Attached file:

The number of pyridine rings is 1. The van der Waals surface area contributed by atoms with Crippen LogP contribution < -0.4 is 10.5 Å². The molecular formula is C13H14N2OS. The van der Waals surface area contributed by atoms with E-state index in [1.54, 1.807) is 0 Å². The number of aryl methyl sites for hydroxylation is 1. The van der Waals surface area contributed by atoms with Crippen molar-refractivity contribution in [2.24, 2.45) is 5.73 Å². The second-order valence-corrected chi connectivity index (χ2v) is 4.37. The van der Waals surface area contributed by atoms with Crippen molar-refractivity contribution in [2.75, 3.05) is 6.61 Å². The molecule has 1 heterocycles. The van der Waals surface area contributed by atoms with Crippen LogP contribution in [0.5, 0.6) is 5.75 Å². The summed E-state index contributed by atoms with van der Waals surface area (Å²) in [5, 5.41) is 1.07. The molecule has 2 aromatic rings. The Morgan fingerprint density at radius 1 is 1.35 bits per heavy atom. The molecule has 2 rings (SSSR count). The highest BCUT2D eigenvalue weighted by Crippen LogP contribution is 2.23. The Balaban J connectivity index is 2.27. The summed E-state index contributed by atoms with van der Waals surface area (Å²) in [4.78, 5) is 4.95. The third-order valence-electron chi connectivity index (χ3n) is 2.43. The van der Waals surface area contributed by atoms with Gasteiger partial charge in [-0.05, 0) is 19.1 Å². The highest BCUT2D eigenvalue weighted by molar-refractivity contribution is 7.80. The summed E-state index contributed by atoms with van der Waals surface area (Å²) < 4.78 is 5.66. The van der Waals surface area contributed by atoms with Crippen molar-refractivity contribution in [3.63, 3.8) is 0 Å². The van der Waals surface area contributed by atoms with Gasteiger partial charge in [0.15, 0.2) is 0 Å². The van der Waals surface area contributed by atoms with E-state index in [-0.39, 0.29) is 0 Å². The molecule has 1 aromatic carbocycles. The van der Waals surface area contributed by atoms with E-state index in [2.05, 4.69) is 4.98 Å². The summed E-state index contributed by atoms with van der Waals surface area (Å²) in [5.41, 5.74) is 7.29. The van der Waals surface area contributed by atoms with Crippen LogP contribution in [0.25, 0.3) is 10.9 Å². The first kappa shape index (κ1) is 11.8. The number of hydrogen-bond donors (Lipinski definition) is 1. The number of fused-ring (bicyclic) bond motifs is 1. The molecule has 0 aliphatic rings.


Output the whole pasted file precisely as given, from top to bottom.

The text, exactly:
The number of pyridine rings is 1. The van der Waals surface area contributed by atoms with Crippen LogP contribution < -0.4 is 10.5 Å². The molecular formula is C13H14N2OS. The van der Waals surface area contributed by atoms with E-state index in [1.54, 1.807) is 0 Å². The number of aryl methyl sites for hydroxylation is 1. The van der Waals surface area contributed by atoms with Crippen molar-refractivity contribution in [2.24, 2.45) is 5.73 Å². The second-order valence-corrected chi connectivity index (χ2v) is 4.37. The van der Waals surface area contributed by atoms with Crippen molar-refractivity contribution in [2.75, 3.05) is 6.61 Å². The molecule has 1 heterocycles. The van der Waals surface area contributed by atoms with Crippen LogP contribution in [0.5, 0.6) is 5.75 Å². The summed E-state index contributed by atoms with van der Waals surface area (Å²) in [5, 5.41) is 1.07. The molecule has 2 aromatic rings. The Morgan fingerprint density at radius 1 is 1.35 bits per heavy atom. The molecule has 2 rings (SSSR count). The highest BCUT2D eigenvalue weighted by Crippen LogP contribution is 2.23. The Balaban J connectivity index is 2.27. The summed E-state index contributed by atoms with van der Waals surface area (Å²) in [4.78, 5) is 4.95. The third-order valence-electron chi connectivity index (χ3n) is 2.43. The van der Waals surface area contributed by atoms with Gasteiger partial charge in [-0.05, 0) is 19.1 Å². The highest BCUT2D eigenvalue weighted by molar-refractivity contribution is 7.80. The summed E-state index contributed by atoms with van der Waals surface area (Å²) < 4.78 is 5.66. The van der Waals surface area contributed by atoms with Crippen molar-refractivity contribution in [3.63, 3.8) is 0 Å². The van der Waals surface area contributed by atoms with Gasteiger partial charge in [0.15, 0.2) is 0 Å². The van der Waals surface area contributed by atoms with E-state index in [-0.39, 0.29) is 0 Å². The molecule has 1 aromatic carbocycles. The van der Waals surface area contributed by atoms with E-state index in [2.05, 4.69) is 4.98 Å². The summed E-state index contributed by atoms with van der Waals surface area (Å²) in [5.41, 5.74) is 7.29. The van der Waals surface area contributed by atoms with Crippen LogP contribution in [0.25, 0.3) is 10.9 Å². The first kappa shape index (κ1) is 11.8. The number of hydrogen-bond donors (Lipinski definition) is 1. The number of fused-ring (bicyclic) bond motifs is 1. The molecule has 0 aliphatic rings.